This shot was taken during a wedding I attended recently where I decided in advance that I would take a single lens (50mm f/1.4) and only shoot black and white all night. I think it’s probably my favourite shot of 2012 so far.
I’ve been following an exchange between two of my local photo buddies this week that has me thinking about the issue of artificially imposed limitations on our photography. By way of background, Alex Suarez recently held a photowalk during which the rule was that participants could shoot no more than 36 exposures. Andy “Atmtx” disagreed with this limitation but noted that he finds limiting lens use to a single prime to be a valuable exercise. Rather than summarize the whole thing, you can read Andy’s post here and Alex’s reply here. These are guys I very much respect so, rather than disagree with one or other of them, I will agree with them both (partly).
Let’s be honest – photographers these days have it really easy compared to the days of 35mm film. We’re pretty much all gear-obsessed, coddled by our camera’s automatic features, slaves to our LCD display and histograms, and trigger happy thanks to the fact that every click costs us essentially nothing. All of this combines to provide an environment in which there is a whole lot less incentive to learn. You can get decent pictures without knowing the process required to do it. Rely upon your camera to set the shutter speed and aperture. Shoot 100 bracketed shots to get one that is right. Set up your flashes using the LCD to to judge power the instant after you press the shutter.
While this is a lot of fun, it’s also somewhat dangerous since it leaves people stunted in their photographic learning. If you start with 35mm film, you have absolutely no choice but to understand the basic, critical concepts involved. Without knowing how to use a light meter, set the aperture and shutter and calculate flash power from guide numbers and distances, you just can’t get any kind of shot at all!
But if we don’t need to know this stuff now, why bother taking the time to learn it? The point here is that you DO need to know this stuff if you really want to master the craft – to get beyond the “happy accident” point to a place where you can truly control your images and create the photograph that you imagined when you pressed the shutter.
So what does this rambling have to do with self-imposed limitations, you are probably asking? One of the problems with photography these days is that the number of variables you can choose between when taking a shot is enormous. ISO, aperture, shutter speed, metering mode, lens choice, white balance, composition. All of these vie for our attention while out shooting and the time taken to make all the required choices can cause us to rush and not really think about what we are doing. By imposing limitations on the number of choices, we can spend more time concentrating on the other variables and really consider them in depth.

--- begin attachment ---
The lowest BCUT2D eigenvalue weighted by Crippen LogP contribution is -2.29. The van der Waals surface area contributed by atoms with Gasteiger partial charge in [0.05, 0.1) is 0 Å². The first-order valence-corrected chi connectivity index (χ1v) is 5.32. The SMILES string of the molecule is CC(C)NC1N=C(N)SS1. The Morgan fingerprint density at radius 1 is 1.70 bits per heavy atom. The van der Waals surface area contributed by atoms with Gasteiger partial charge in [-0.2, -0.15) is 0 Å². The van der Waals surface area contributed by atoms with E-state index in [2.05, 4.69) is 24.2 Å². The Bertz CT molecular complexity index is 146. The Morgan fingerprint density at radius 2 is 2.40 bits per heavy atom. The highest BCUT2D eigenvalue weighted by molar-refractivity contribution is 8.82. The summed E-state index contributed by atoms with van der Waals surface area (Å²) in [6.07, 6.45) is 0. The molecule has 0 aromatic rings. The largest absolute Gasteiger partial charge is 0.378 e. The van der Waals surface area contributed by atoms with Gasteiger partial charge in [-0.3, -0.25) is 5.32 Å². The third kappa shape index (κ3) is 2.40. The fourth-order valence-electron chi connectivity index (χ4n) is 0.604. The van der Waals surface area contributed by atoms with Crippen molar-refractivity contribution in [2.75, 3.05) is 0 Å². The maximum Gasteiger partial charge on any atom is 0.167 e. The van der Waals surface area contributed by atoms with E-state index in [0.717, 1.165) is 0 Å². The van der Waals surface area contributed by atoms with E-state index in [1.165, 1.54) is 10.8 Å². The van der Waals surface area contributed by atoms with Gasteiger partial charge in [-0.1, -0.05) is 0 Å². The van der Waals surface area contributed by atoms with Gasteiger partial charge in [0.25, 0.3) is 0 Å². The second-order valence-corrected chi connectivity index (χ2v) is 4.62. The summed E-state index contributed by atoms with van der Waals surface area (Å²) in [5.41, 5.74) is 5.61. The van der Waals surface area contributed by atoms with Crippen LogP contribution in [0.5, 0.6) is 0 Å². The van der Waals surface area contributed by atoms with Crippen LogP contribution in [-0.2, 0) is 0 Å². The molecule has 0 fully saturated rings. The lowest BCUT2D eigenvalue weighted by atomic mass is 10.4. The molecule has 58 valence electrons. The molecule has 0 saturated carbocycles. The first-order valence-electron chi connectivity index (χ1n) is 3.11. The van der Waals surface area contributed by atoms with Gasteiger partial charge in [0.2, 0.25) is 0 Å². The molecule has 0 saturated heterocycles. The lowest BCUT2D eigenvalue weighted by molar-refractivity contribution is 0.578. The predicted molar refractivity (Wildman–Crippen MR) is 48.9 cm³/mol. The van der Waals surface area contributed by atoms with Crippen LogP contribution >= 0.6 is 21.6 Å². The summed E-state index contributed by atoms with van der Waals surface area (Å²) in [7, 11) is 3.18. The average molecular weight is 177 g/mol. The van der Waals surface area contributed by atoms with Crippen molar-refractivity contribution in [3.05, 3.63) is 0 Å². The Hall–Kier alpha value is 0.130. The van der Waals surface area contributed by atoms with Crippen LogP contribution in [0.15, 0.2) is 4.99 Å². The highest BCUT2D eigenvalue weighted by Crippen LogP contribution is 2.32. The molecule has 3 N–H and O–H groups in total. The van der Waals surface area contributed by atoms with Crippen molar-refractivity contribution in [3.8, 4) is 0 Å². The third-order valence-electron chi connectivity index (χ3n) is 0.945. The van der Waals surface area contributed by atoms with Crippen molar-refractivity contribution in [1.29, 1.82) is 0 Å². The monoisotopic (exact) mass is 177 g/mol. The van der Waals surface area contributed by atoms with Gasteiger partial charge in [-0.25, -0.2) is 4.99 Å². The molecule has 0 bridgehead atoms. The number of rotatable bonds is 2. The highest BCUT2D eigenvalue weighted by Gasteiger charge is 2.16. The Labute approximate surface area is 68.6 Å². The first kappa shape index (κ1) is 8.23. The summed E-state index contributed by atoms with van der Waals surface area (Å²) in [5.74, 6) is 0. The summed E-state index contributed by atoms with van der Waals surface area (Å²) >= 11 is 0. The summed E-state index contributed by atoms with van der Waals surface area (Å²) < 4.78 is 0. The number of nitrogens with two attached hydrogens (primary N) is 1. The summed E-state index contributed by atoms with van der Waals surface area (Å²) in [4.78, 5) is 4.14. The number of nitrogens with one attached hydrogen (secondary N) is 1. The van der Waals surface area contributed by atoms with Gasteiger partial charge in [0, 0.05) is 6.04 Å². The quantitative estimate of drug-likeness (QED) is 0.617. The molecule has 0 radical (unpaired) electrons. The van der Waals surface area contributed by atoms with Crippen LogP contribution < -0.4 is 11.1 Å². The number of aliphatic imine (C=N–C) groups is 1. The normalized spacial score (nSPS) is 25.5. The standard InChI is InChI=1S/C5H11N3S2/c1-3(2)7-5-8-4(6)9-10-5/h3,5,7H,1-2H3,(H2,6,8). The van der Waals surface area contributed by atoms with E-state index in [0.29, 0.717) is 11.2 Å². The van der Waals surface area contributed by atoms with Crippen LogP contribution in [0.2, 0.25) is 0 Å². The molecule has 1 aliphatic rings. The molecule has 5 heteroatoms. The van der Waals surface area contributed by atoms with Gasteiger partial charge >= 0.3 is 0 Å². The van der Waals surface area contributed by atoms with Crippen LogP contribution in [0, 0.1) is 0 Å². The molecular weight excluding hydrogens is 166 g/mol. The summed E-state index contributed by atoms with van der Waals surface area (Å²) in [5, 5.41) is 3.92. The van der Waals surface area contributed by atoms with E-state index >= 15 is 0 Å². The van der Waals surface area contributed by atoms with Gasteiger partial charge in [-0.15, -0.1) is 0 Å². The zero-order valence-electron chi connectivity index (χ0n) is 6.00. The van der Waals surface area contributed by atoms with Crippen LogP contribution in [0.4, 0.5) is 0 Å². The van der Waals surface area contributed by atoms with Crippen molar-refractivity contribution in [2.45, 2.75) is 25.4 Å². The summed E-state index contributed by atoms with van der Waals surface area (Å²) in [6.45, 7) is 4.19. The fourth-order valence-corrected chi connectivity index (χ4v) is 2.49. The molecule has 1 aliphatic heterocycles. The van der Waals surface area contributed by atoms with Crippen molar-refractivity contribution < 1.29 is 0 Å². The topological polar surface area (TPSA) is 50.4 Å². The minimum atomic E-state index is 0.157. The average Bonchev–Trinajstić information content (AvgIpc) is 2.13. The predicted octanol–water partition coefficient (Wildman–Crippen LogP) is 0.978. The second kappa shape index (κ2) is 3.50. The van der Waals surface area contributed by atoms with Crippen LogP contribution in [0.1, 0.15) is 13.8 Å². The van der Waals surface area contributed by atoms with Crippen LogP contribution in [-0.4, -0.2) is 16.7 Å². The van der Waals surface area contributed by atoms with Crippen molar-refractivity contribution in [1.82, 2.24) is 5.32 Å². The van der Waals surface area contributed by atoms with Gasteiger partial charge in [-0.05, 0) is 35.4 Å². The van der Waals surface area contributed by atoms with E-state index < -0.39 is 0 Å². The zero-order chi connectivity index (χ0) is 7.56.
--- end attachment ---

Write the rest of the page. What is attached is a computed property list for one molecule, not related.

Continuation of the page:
Andy promotes shooting with a single prime lens and I agree with him that this can be a very valuable exercise. When I first started shooting, I had no choice – all I could afford was a Minolta 50mm f/1.8 and I shot with nothing but this for a couple of years. By sticking with a single lens, you are very much more aware of your composition choices and have to physically move to frame the image the way you want. I often like to go out with my 50mm and the camera set on monochrome. This removes all colour-related variables too leaving me to focus on form, texture and geometry in the pictures. It sounds like a limitation but give it a shot and I bet you’ll enjoy it – removing some of the myriad of choices is surprisingly liberating.
Alex’s 36 frame limitation (which, I suspect was intended as a fun challenge for one particular photo walk and not something he suggests people do on normal photography outings) is another limitation that can, I reckon, act as a very useful exercise. By limiting the number of exposures you can make, you are forced to consider all composition possibilities very carefully before picking the one you like best and shooting the image. It also makes you consider the exposure a lot more – do you rely on the meter or dial in under- or over-exposure based on your judgement of the overall brightness of the scene and the areas you want to be correctly exposed? You could do this by shooting a bunch of brackets then picking the best, but knowing how to judge the scene and second-guess the meter is a vital skill and this kind of exercise promotes that.
Limiting yourself during every photography shoot is obviously not a good thing to do but, when you have some time, decide on some arbitrary limitation and spend an afternoon working within the new boundaries you have imposed – shoot everything at a wide aperture, stick to a single lens, shoot with a lens that is not the one you would normally use for a given subject (telephoto for architecture, wide angle for portraits). I bet you’ll find you learn something and enjoy the process too. You may even end up with some great shots.
After I had initially published this post, my writer wife noted that this kind of limitation is something that writers have been doing to improve their craft for centuries. By setting limits on the form or length of a piece (whether that be a 1000 word short story, iambic pentameter, haiku or even a limerick), writers and poets are forced to hone various aspects of their craft – exact word choice in the case of syllable-limited forms or the ability to edit and write concise prose for short stories. While the limitations may seem unreasonable, each serves to teach a very valuable lesson that will help improve the writer’s overall grasp of the craft and exactly the same can be said of imposing limitations in photography or any other art.